TROTA | CHAPTER 4 | SEL0410 | SWAMI KRISHNANANDA
|| 4.03 | BRAHMAN AS BLISS OR HAPPINESS | CONT ||
Further , common experience shows that happiness is a fact of life .
It is the supreme value of life .
There can be no other meaning in life's activities than the attempt at the acquisition of happiness in some way or the other , whatever be the quantity or the quality of the happiness derived .
In fact , happiness has no differences , and , if at all any degree is felt in its experience , it is because of the degrees and differences present in the means made use of for the purpose of obtaining it , and not due to differences existent in happiness itself .
TROTA | CHAPTER 4 | SEL0411 | SWAMI KRISHNANANDA
The light and heat of fire differ due to the differences among the media through which it burns .
Happiness is generally , though not always , experienced in this world as the result of the contact of the mind or the senses with certain pleasant objects or states .
No object or state can , in fact , be pleasant in itself .
If so , the same thing should rouse the same kind of love in every being .
This , however , is not a fact .
TROTA | CHAPTER 4 | SEL0412 | SWAMI KRISHNANANDA
The same thing can stimulate love or hatred in different beings .
One may be a friend of one person and at the same time the enemy of another .
Worms are seen to revel even in pungent and poisonous fruits .
The same object can appear as having different natures even to the same person in different conditions .
The view that anything is pleasant by itself is incorrect .
TROTA | CHAPTER 4 | SEL0413 | SWAMI KRISHNANANDA
Then what is happiness , where is happiness ?
If happiness is commonly experienced through the contact of the subject with the object , and , if happiness cannot be the nature of the object in itself , it must be the nature of either the subject or the process of contact .
The process of contact is not self-existent , but is a mode of thought expressed by the subject of knowledge itself .
Hence , happiness must belong to the subject alone .
But , then , why is contact necessary for rousing the happiness present in the subject ?
TROTA | CHAPTER 4 | SEL0414 | SWAMI KRISHNANANDA
The truth is that when a subject imagines or is looking at an object of love and comes in contact with it , it is really imagining , looking at or experiencing the form taken by the expression of its own want or desire which has pervaded that object of cognition or perception .
It is the desire of the subject that shines and is attractive in the object .
Beauty is in the beholder .
TROTA | CHAPTER 4 | SEL0415 | SWAMI KRISHNANANDA
When the subject contacts the desirable object , it only rejoices over its own desires , identifies itself with these desires , and consequently , for a while , the desires cease to function , they being in union with the subject due to the feeling of satisfaction on account of the notion that the desired object has been possessed .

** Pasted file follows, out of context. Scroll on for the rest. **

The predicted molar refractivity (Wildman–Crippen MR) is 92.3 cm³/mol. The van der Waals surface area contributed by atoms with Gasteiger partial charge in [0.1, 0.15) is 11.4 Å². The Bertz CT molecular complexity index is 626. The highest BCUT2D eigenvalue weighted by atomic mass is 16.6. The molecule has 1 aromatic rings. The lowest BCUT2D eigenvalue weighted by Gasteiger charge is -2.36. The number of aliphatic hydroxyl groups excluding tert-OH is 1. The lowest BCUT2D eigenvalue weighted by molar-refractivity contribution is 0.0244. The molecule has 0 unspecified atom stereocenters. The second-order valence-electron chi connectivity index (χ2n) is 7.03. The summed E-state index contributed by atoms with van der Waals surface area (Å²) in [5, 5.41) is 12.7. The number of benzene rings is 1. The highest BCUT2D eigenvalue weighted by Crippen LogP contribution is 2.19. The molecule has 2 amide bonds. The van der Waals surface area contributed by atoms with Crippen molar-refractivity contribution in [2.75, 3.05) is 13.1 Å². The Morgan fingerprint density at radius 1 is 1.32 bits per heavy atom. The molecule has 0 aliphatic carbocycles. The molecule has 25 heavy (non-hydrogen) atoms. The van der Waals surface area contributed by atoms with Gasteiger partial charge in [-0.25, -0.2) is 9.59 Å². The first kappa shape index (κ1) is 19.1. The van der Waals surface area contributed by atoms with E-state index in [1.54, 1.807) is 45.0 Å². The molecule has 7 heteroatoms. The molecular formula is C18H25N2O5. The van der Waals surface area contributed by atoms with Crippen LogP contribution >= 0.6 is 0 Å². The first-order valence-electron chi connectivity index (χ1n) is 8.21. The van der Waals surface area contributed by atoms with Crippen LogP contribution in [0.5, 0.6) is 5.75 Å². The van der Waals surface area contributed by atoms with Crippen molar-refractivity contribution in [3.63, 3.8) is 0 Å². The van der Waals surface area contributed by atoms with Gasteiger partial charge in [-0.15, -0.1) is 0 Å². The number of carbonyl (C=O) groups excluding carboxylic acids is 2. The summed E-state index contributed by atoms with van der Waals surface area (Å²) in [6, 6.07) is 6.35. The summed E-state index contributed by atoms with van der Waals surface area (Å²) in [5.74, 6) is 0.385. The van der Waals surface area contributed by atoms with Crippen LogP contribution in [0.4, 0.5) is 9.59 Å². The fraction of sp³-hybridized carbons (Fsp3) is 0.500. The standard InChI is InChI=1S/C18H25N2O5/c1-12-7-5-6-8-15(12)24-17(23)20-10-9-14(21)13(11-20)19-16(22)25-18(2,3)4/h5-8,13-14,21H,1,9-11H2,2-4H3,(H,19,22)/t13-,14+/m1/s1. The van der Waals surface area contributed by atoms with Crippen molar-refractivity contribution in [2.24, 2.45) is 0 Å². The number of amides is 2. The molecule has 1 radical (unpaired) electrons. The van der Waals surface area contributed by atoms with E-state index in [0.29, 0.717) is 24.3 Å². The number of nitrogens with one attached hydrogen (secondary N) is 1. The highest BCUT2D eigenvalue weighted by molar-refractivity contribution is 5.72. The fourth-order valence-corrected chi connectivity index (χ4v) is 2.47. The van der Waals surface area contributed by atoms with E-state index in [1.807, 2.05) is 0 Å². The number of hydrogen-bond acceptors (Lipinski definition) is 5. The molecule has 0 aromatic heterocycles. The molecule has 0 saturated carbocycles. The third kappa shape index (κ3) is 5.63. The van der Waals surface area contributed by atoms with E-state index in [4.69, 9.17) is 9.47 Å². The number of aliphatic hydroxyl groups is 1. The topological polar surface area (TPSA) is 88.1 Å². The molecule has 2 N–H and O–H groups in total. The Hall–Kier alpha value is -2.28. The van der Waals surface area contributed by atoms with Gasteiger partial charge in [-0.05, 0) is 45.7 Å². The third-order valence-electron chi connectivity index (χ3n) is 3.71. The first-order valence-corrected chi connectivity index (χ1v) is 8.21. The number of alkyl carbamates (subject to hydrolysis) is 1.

As there is consciousness already in the subject , it has then a temporary consciousness of the absence of desires , of the identity of the objective process of thought knowing the object , with itself .
When thought rests in the subjective consciousness , the subject is simply conscious of itself , to the exclusion of everything , even the desires .
TROTA | CHAPTER 4 | SEL0416 | SWAMI KRISHNANANDA
But this is a very quick process , a momentary experience of an extremely short duration , because , here , the desires are not destroyed but only withheld .
When an object of desire is enjoyed , there is a lightning-like feeling of independence or freedom from externals , since the pain of the feeling of dependence on the object desired for is removed through obtaining it .
When a person looks at any object , one does not really look at the object , but at the conception or the notion which one has of that object .
TROTA | CHAPTER 4 | SEL0417 | SWAMI KRISHNANANDA
As far as a person is concerned , an object is not truly an object , but a mode which the cognising consciousness has taken in its indivisible nature ; and because this mode is inseparable from the consciousness of the subject , it is best loved , loved as the Self , when the form of the object stands to it as a correct correlative fulfilling its wants , or hated when its form is the opposite .
This is why certain objects appear very dear .
Like a dog that barks at its own reflection seen in a mirror , a person develops a particular attitude towards something in accordance with the idea which one has of that thing .
One cannot think of anything except in terms of one's wishes and notions .
TROTA | CHAPTER 4 | SEL0418 | SWAMI KRISHNANANDA
If there is no desire for something , there can be no happiness derived from that thing .
When desires are withdrawn , objects stand as they are .
But as long as one has even a single desire , it is not possible for one to know what an object is really in itself .
The mind with a desire is like a coloured glass through which we can look at an object as having only that colour and nothing else .
TROTA | CHAPTER 4 | SEL0419 | SWAMI KRISHNANANDA
The happiness experienced by us is , therefore , the experience of the cessation of desire , though it may be temporary .
But contacts with objects only increase pain , as , thereby , the foolish belief that objects bring pleasure is again strengthened , and as each contact creates a further desire to repeat the effort for more such contacts .
TROTA | CHAPTER 4 | SEL0420 | SWAMI KRISHNANANDA
Happiness is the nature of the Self without desires , and every desire increases pain by a degree of intensity equal to , if not more than , that of itself .
Moreover , the love of the Self is the basis of all other loves .
One loves another , because one loves the Self the most .
The ultimate purpose of all loves is to rest in the satisfaction of one's own Self .